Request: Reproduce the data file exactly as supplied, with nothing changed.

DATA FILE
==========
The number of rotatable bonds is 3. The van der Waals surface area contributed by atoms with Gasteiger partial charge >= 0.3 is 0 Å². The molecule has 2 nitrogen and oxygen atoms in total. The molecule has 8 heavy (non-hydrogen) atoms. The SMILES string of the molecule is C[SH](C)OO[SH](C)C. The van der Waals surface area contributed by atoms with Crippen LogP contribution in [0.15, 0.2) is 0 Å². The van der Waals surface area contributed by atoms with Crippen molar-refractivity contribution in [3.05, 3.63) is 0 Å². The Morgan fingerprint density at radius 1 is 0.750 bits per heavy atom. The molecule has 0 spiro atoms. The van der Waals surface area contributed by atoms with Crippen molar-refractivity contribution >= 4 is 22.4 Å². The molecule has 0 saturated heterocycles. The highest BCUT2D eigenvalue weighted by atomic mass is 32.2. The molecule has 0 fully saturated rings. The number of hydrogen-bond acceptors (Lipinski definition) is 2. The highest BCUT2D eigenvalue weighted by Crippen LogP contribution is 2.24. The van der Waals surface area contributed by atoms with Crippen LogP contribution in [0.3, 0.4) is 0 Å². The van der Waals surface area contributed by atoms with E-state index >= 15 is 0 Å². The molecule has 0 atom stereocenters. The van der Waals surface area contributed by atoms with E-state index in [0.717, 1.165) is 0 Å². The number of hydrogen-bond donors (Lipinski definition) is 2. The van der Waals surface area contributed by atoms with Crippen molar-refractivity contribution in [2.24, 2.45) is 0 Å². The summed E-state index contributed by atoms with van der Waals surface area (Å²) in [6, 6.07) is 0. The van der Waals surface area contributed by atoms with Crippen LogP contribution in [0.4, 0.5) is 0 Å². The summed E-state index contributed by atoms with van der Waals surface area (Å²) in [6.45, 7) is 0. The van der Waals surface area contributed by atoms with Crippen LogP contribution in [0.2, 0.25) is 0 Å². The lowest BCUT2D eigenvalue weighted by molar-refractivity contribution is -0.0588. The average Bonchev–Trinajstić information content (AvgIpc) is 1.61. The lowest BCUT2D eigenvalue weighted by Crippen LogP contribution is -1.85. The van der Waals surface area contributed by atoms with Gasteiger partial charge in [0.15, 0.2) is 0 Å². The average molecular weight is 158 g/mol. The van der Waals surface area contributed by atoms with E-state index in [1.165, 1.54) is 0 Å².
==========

The number of rotatable bonds is 3. The van der Waals surface area contributed by atoms with Gasteiger partial charge >= 0.3 is 0 Å². The molecule has 2 nitrogen and oxygen atoms in total. The molecule has 8 heavy (non-hydrogen) atoms. The SMILES string of the molecule is C[SH](C)OO[SH](C)C. The van der Waals surface area contributed by atoms with Crippen LogP contribution in [0.15, 0.2) is 0 Å². The van der Waals surface area contributed by atoms with Crippen molar-refractivity contribution in [3.05, 3.63) is 0 Å². The Morgan fingerprint density at radius 1 is 0.750 bits per heavy atom. The molecule has 0 spiro atoms. The van der Waals surface area contributed by atoms with Crippen molar-refractivity contribution >= 4 is 22.4 Å². The molecule has 0 saturated heterocycles. The highest BCUT2D eigenvalue weighted by atomic mass is 32.2. The molecule has 0 fully saturated rings. The number of hydrogen-bond acceptors (Lipinski definition) is 2. The highest BCUT2D eigenvalue weighted by Crippen LogP contribution is 2.24. The van der Waals surface area contributed by atoms with Crippen LogP contribution in [0.3, 0.4) is 0 Å². The van der Waals surface area contributed by atoms with E-state index >= 15 is 0 Å². The molecule has 0 atom stereocenters. The van der Waals surface area contributed by atoms with E-state index in [0.717, 1.165) is 0 Å². The number of hydrogen-bond donors (Lipinski definition) is 2. The van der Waals surface area contributed by atoms with Crippen molar-refractivity contribution in [2.24, 2.45) is 0 Å². The summed E-state index contributed by atoms with van der Waals surface area (Å²) in [6, 6.07) is 0. The van der Waals surface area contributed by atoms with Crippen LogP contribution in [0.4, 0.5) is 0 Å². The summed E-state index contributed by atoms with van der Waals surface area (Å²) in [6.45, 7) is 0. The van der Waals surface area contributed by atoms with Crippen LogP contribution in [0.2, 0.25) is 0 Å². The lowest BCUT2D eigenvalue weighted by molar-refractivity contribution is -0.0588. The average Bonchev–Trinajstić information content (AvgIpc) is 1.61. The lowest BCUT2D eigenvalue weighted by Crippen LogP contribution is -1.85. The van der Waals surface area contributed by atoms with Gasteiger partial charge in [0.15, 0.2) is 0 Å². The average molecular weight is 158 g/mol. The van der Waals surface area contributed by atoms with E-state index in [1.165, 1.54) is 0 Å².